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demonstrate your knowledge of using statistical thinking

To demonstrate your knowledge of using statistical thinking in the process of data collection, complete the problems from Chapter 1 listed below.
• Section 2.1 – numbers 26a-c
• Section 2.2 – numbers 9a-e, 55, 60
• Section 2.3 – numbers 6, 8a-b
• Section 3.1 – numbers 24a-b, 16, 34
• Section 3.2 – numbers 36, 40
• Section 3.3 – numbers 4, 12

• Section 2.1 – numbers 26a-c
26.President’s State of Birth The following table lists the presidents of the United States (as of October 2010) and their state of birth.
Birthplace of U.S. President
President State of Birth
Washington Virginia
J. Adams Massachusetts
Jefferson Virginia
Madison Virginia
Monroe Virginia
J. Q. Adams Massachusetts
Jackson South Carolina
Van Buren New York
W. H. Harrison Virginia
Tyler Virginia
Polk North Carolina
Taylor Virginia
Fillmore New York
Pierce New Hampshire
Buchanan Pennsylvania
Lincoln Kentucky
A. Johnson North Carolina
Grant Ohio
Hayes Ohio
Garfield Ohio
Arthur Vermont
Cleveland New Jersey
B. Harrison Ohio
Cleveland New Jersey
McKinley Ohio
T. Roosevelt New York
Taft Ohio
Wilson Virginia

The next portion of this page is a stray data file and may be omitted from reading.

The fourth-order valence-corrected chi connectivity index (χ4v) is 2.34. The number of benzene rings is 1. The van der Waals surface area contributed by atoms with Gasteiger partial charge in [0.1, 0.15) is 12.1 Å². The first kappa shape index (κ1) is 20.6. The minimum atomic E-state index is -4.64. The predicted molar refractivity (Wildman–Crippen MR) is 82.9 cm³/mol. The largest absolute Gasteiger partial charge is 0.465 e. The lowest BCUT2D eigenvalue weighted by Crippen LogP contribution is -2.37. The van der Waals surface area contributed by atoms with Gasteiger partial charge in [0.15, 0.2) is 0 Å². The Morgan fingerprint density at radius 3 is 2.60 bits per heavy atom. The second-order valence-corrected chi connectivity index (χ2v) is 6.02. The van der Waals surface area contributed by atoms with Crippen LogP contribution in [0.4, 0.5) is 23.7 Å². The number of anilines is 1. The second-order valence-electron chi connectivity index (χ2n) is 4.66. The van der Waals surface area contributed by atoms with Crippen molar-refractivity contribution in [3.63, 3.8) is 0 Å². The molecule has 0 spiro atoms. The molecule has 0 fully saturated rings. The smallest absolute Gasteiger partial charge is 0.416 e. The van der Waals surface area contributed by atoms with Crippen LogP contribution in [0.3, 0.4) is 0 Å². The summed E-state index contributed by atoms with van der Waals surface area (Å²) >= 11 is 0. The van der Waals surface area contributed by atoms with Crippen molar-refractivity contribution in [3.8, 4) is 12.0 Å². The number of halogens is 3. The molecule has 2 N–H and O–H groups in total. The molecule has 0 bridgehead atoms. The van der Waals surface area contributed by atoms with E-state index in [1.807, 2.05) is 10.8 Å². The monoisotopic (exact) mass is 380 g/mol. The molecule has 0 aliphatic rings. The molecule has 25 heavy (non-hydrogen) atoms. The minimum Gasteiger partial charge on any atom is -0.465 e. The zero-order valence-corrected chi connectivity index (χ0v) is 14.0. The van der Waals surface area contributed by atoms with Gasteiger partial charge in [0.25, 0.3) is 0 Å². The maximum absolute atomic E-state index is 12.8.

Harding Ohio
Coolidge Vermont
Hoover Iowa
F. D. Roosevelt New York
Truman Missouri
Eisenhower Texas
Kennedy Massachusetts
L. B. Johnson Texas
Nixon California
Ford Nebraska
Carter Georgia
Reagan Illinois
George H. Bush Massachusetts
Clinton Arkansas
George W. Bush Connecticut
Barack Obama Hawaii
• (a)Construct a frequency bar graph for state of birth.
• (b)Which state has yielded the most presidents?
• (c)Explain why the answer obtained in part (b) may be misleading.

• Section 2.2 – numbers 9a-e, 55, 60
• ORGANIZING QUANTITATIVE DATA: THE POPULAR DISPLAYS

9.Rolling the Dice An experiment was conducted in which two fair dice were thrown 100 times. The sum of the pips showing on the dice was then recorded. The following frequency histogram gives the results.
• (a)What was the most frequent outcome of the experiment?
• (b)What was the least frequent?
• (c)How many times did we observe a 7?
• (d)How many more 5’s were observed than 4’s?
• (e)Determine the percentage of time a 7 was observed.
• (f)Describe the shape of the distribution.

55.Walt Disney Company The following data represent the stock price for the Walt Disney Company at the end of each month in 2010. Construct a time-series plot and comment on any trends. What was the percent change in the stock price of Disney from January 2010 to December 2010?
Date Closing Price Date Closing Price
1/10 28.71 7/10 30.72
2/10 28.99 8/10 31.55
3/10 31.34 9/10 32.68
4/10 35.01 10/10 36.13
5/10 31.00 11/10 36.51
6/10 31.36 12/10 37.51
60. Putting It Together: Which Graphical Summary? Suppose you just obtained data from a survey in which you learned the following information about 50 individuals: age, income, marital status, number of vehicles in household. For each variable, explain the type of graphical summary you might be able to draw to provide a visual summary of the data.

• Section 2.3 – numbers 6, 8a-b

6.Car Accidents An article in a student newspaper claims that younger drivers are safer than older drivers and provides the following graph to support the claim. Explain how this graph is misleading.